A similar catalyst was prepared following the procedure described in Example 10 to give 0.30 wt.-% Pt and 0.33 wt.-% Sn. This catalyst is designated as Catalyst G.

Example 12

The catalyst is prepared following the procedure described in Example 10 to give 0.60 wt.-% Pt and 0.33 wt.-% Sn. This catalyst is designated as Catalyst H.

Example 13

Catalysts were pelletized into 20×40 mesh size and evaluated in a micro-reactor unit at atmospheric pressure. The catalysts were pre-reduced in H2 flow at 450° C. for 2 hours. The reactor then was cooled to 300° C. and hydrogen flow was directed through a 2,4,4-trimethylpentene bath and into the reactor. The catalyst performance is then collected at 500 and 550° C. based on data from non-polar and polar GC columns. The results as indicated in Table 2 show that catalysts F, G and H of the invention provide a combination of high xylene yields and high para-xylene content of the xylene product. Catalyst Z of the known art did not achieve a combination of 25% or higher xylene yield relative to conversion and about 50% or higher para-xylene in the xylene product, levels which were achieved by all of the catalysts of the invention.

TABLE 2
CatalystTemp.ConversionXylenesB/T/EBC1-C7C4 += C4Xylenes/P-xylene/
Desig.mg° C.wt. %wt. %wt. %#wt. %*wt. %&ConversionXylenes
Z (art)100050062.0425.1238.5422.528.7140.5%36.1%
Z (art)100055099.8628.9876.9422.319.9129.0%33.8%
A (inv.)100050068.2121.3125.4835.7523.7431.2%51.0%
A (inv.)100055087.0740.3446.1737.3129.3846.3%56.0%
B (inv.)100050032.448.999.6715.219.2427.7%60.4%
B (inv.)100055065.3431.2233.5824.3317.1747.8%60.4%
C (inv.)100050064.4026.5429.0823.9712.5141.2%49.0%
C (inv.)100050082.2744.1750.4225.6516.0053.7%51.9%
#BTX is benzene, toluene and ethylbenzene
*C1 to C7 paraffins and olefins
&butanes + butenes, included in C1-C7

Example 14

A catalyst of the art as found in the literature was prepared for comparison with selected catalysts in pilot-plant tests. Theta-alumina containing 0.3 wt % tin was impregnated to give 3.5 wt % Cr and 1.3 wt % of K. The catalyst is designated as Catalyst W.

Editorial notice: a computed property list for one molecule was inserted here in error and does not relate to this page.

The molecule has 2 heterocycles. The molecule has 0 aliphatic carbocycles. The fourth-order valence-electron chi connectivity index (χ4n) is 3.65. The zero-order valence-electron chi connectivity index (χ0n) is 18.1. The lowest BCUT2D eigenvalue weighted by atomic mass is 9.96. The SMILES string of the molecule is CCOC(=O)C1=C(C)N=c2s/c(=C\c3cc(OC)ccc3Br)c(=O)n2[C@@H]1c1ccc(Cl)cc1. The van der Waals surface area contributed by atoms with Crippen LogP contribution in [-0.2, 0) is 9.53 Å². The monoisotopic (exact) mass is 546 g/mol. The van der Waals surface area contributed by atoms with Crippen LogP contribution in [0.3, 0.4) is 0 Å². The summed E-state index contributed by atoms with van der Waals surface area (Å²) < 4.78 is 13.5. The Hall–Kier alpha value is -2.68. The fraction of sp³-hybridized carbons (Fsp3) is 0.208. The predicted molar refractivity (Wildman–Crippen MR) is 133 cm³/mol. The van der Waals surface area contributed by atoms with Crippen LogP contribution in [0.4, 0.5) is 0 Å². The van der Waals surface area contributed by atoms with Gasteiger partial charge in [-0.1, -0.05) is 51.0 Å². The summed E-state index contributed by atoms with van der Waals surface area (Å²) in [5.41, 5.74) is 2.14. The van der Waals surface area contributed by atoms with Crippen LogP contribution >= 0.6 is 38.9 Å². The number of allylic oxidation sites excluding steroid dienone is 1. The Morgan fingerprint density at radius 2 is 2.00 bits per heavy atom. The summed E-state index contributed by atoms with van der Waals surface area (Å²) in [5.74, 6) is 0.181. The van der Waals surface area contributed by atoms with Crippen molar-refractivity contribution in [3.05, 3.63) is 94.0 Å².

Example 15

Catalysts A and H of the invention as previously described were tested further in a laboratory pilot plant under different sets of process conditions. In this test 10 ml of catalyst was loaded into a stainless-steel reactor. The catalyst was pre-reduced in H2 flow at 450° C. for 2 hours. The reactor then was cooled to 300° C. and 2,2,4-trimethylpentane was introduced. Typical operating conditions comprised a plant pressure of 155 to 315 kPa, H2 to hydrocarbon molar ratio of 1 to 4 and temperatures of about 500° to 560° C. as indicated. Products were analyzed by polar and non-polar GC columns to obtain the component breakdown. Results as shown in Table 3 demonstrated that both Pt—Sn—K supported on alumina (Catalyst A) and Pt—Sn—K-L (Catalyst H) are active and selective in converting 2,2,4-trimethylpentane to xylene with minimal formation of byproducts in comparison with the catalyst of the known art, and that the resulting xylenes have a para-xylene concentration significantly higher than that calculated based on thermodynamics.

TABLE 3
CatalystPress.Temp.ConversionXylenesB/T/EBC1-C7C4 += C4Xylenes/P-xylene/
Desig.kPa° C.wt. %wt. %wt. %#wt. %*wt. %&ConversionXylenes
W (art)15555236.74.95.130.628.613.4%87.8%
A (inv.)31555988.631.234.839.031.535.2%60.8%
A (inv.)31554171.820.822.329.923.629.0%80.1%
A (inv.)20051243.921.028.66.35.247.8%75.2%
H (inv.)31551282.727.830.544.938.733.6%44.7%
H (inv.)19050372.352.153.28.06.672.1%46.6%
#BTX is benzene, toluene and ethylbenzene
*C1 to C7 paraffins and olefins
&butanes + butenes, included in C1-C7